If you have any questions or would like us to identify an insect for you then please contact a curator using the following e-mail address: entomology@oum.ox.ac.uk

The Elephant in the Room

The Museums Association (MA) recently held their annual Conference and Exhibition at the EICC. Reported to be the largest gathering of museums and heritage professionals in Europe, it showcases  suppliers, hosts workshops and various meetings. Darren Mann of the HEC was there as a speaker to present a talk entitled ‘The Elephant in the Room‘ which tackles some of the difficult questions that are currently being raised about the future of natural history collections in the UK.

Elephant hawkmoth, Lepidoptera, Sphingidae, Deilephila elpenor
Elephant hawkmoth, Deilephila elpenor

What questions are those? Well, here is the background in a nutshell :

“Natural history collections are under threat but are vital for taxonomic research, environmental monitoring and education.
The number of specialist curators is declining, so should collections be redistributed to centres of excellence or are there other solutions for orphaned collections?”

The main question that is raised by this is- How do we prevent the loss of these collections? and it is one that is very much on the minds of all natural history curators at the moment as we hear of more collections being ‘moth-balled’ (put away into storage) and the loss of curators through redundancies or down-sizing, leaving many collections without people to care for them, interpret them or make them available for research.

The biggest threat of course, comes to the collections themselves which may become damaged or lost altogether through poor storage and lack of care. For example, any item with fur, feather or chitin (e.g. taxidermy mounts or insect specimens) are open to attack from a host of pests including the one most reviled by curators, Anthrenus, which whilst being a rather pretty little beetle, views an insect collection as an assemblage of tasty snacks.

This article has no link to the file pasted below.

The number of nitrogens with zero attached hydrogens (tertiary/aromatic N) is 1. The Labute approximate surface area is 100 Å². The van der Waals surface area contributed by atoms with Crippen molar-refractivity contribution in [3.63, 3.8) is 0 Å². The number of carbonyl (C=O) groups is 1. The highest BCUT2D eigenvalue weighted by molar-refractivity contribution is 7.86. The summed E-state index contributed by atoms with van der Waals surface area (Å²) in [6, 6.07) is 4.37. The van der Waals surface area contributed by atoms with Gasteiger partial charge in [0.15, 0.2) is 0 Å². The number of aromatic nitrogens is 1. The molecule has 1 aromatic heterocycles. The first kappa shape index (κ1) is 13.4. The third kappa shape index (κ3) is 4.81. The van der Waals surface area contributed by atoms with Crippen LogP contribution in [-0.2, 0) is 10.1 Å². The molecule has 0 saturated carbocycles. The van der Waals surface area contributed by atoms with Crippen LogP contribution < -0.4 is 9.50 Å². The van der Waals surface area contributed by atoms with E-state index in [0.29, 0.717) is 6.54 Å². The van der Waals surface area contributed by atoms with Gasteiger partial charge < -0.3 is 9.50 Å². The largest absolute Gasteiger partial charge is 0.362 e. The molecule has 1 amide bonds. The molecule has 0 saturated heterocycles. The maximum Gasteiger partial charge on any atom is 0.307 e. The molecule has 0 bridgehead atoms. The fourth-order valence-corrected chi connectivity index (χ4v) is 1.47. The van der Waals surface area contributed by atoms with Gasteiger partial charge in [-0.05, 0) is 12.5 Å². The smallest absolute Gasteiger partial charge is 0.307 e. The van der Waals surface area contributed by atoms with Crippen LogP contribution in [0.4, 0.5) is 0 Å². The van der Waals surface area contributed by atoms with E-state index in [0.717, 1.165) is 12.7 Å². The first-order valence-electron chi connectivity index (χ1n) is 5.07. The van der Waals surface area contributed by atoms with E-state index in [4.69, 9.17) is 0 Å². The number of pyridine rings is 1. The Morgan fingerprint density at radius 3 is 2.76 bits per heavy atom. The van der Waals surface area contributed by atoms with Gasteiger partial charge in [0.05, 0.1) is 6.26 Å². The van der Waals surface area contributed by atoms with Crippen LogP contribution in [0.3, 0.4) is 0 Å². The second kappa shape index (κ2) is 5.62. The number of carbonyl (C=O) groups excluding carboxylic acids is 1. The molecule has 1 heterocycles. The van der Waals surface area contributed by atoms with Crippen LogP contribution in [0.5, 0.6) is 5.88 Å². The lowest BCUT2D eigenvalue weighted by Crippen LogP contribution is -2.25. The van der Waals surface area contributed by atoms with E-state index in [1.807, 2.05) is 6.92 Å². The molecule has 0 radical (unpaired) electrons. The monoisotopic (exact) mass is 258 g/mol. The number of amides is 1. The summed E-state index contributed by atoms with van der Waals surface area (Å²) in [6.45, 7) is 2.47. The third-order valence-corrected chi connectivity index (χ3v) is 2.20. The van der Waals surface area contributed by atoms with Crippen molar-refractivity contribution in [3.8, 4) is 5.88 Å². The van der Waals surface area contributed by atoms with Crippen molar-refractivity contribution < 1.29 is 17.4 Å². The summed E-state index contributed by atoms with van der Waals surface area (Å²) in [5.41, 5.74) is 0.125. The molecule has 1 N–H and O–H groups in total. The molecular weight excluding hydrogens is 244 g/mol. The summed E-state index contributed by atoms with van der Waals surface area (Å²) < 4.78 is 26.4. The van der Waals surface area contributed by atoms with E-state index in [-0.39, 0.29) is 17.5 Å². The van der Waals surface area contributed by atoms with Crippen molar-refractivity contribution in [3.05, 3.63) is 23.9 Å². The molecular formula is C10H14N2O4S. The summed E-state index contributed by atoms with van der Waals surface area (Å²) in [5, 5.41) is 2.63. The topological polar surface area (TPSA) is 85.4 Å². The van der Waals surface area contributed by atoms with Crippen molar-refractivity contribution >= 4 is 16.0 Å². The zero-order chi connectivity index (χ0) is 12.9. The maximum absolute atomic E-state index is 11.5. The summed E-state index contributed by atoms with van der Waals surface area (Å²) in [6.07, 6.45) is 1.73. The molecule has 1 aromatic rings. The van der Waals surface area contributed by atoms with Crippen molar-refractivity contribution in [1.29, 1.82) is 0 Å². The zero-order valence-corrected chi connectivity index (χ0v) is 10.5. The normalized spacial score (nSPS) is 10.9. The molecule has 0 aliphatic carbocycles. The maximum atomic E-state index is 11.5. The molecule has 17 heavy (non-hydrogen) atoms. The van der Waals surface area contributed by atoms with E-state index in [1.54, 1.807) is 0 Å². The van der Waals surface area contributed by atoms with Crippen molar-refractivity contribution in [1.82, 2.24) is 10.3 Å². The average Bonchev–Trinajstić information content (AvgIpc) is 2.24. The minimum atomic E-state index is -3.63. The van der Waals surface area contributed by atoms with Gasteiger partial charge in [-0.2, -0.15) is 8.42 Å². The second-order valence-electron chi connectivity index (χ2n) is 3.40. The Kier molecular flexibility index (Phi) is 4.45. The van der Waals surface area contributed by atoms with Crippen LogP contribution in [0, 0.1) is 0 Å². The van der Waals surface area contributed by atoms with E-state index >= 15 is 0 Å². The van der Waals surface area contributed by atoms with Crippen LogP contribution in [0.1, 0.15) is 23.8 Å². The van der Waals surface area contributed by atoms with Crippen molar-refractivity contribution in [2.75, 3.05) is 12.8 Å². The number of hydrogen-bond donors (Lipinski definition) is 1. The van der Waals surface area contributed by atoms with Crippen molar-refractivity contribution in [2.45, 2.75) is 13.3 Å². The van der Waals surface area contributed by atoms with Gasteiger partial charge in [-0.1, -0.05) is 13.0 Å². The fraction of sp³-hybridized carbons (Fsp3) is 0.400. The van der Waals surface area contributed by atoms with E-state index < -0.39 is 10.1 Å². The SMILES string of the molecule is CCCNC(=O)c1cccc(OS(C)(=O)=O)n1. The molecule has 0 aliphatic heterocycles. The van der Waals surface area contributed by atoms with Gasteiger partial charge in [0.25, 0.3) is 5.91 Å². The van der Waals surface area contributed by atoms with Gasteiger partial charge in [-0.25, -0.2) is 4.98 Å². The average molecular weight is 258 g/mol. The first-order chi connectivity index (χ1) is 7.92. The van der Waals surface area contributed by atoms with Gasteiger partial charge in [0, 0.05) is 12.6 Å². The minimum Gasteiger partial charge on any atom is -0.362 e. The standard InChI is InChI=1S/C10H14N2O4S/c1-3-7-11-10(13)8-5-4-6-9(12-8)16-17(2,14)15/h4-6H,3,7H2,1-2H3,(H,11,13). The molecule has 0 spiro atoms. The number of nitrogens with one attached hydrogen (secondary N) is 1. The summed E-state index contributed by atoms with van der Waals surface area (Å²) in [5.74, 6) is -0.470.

Anthrenus verbasci, Coleoptera, Dermestidae, beetle, insect
The Varigated Carpet Beetle, Anthrenus verbasci (Linnaeus, 1767).
Anthrenus, Coleoptera, Dermestidae, beetle, insect, damage
An example of the damage that Anthrenus can cause to an insect collection. This level of damage can occur within 2-4 years of a collection being ‘moth-balled’ if it is not in secure pest-proof storage or being regularly checked by a trained curator.

In a round up of the problems associated with deciding the future of these collections, Darren Mann pointed out that despite their huge popularity with the general public there has been a movement in the museums sector away from natural history and towards the arts and social sciences. To put some perspective on this, the Ashmolean Museum recently spent £7.83 million on Edouard Manet’s Portrait of Mademoiselle Claus. For the same amount of money the entire UK entomological collections* of over 10 million specimens could have been re-housed and systematically arranged in modern pest proof storage.
The Museums Association will be holding a ‘Vox Pop’ later this week to try and gain some insight into this situation. See the Museums Journal on-line for more information.
See here for a wider view on museum closures across the sector.
*Outside of National and University Museums. 

Imaging the Lepidoptera Type collection

We have over 4,000 Lepidoptera (butterflies and moths) types in the HEC. For the past two and a half years we have been working on a project to database and image all of the specimens so as to make them accessible to everyone the world over.

type, butterfly, Lepidoptera, OUMNH, HEC

 All of these specimens are special because they are types. Most of them are of historical value as well. The specimen above is over 100 years old and still looks as good as it did the day that it was collected, thanks to the careful care and attention it has been given by past curators here at the museum.

Our photographer, Katherine Child, has been working tirelessly to produce plates of each specimen and its associated labels. The finished database, which will be going on-line sometime in the near future, will hold all the information that researchers need in order to study species morphology and distribution. More than this though, it will hold the thousands of photographs of these beautiful insects for anyone to browse through at their leisure.